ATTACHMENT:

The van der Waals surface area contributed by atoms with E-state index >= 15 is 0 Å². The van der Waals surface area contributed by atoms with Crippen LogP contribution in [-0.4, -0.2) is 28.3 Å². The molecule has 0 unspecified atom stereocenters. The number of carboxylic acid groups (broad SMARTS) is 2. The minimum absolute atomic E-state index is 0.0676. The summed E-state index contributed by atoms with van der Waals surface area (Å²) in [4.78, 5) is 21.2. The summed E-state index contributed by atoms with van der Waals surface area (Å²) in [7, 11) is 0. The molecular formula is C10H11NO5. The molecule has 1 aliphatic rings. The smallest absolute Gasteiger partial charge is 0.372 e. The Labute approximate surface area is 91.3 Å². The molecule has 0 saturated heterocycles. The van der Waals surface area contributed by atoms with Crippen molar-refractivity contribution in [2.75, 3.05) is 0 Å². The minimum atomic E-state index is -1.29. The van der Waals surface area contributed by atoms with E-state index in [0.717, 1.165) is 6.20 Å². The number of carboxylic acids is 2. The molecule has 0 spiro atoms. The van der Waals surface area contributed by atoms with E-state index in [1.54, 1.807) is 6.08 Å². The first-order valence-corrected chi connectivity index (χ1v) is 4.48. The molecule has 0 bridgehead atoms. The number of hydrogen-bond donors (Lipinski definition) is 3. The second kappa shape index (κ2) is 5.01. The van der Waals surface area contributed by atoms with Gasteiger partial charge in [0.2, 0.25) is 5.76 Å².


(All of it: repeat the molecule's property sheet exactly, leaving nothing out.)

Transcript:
The van der Waals surface area contributed by atoms with E-state index >= 15 is 0 Å². The van der Waals surface area contributed by atoms with Crippen LogP contribution in [-0.4, -0.2) is 28.3 Å². The molecule has 0 unspecified atom stereocenters. The number of carboxylic acid groups (broad SMARTS) is 2. The minimum absolute atomic E-state index is 0.0676. The summed E-state index contributed by atoms with van der Waals surface area (Å²) in [4.78, 5) is 21.2. The summed E-state index contributed by atoms with van der Waals surface area (Å²) in [7, 11) is 0. The molecular formula is C10H11NO5. The molecule has 1 aliphatic rings. The smallest absolute Gasteiger partial charge is 0.372 e. The Labute approximate surface area is 91.3 Å². The molecule has 0 saturated heterocycles. The van der Waals surface area contributed by atoms with Crippen molar-refractivity contribution in [2.75, 3.05) is 0 Å². The minimum atomic E-state index is -1.29. The van der Waals surface area contributed by atoms with E-state index in [0.717, 1.165) is 6.20 Å². The number of carboxylic acids is 2. The molecule has 0 spiro atoms. The van der Waals surface area contributed by atoms with E-state index in [1.54, 1.807) is 6.08 Å². The first-order valence-corrected chi connectivity index (χ1v) is 4.48. The molecule has 0 bridgehead atoms. The number of hydrogen-bond donors (Lipinski definition) is 3. The second kappa shape index (κ2) is 5.01. The van der Waals surface area contributed by atoms with Gasteiger partial charge in [0.2, 0.25) is 5.76 Å².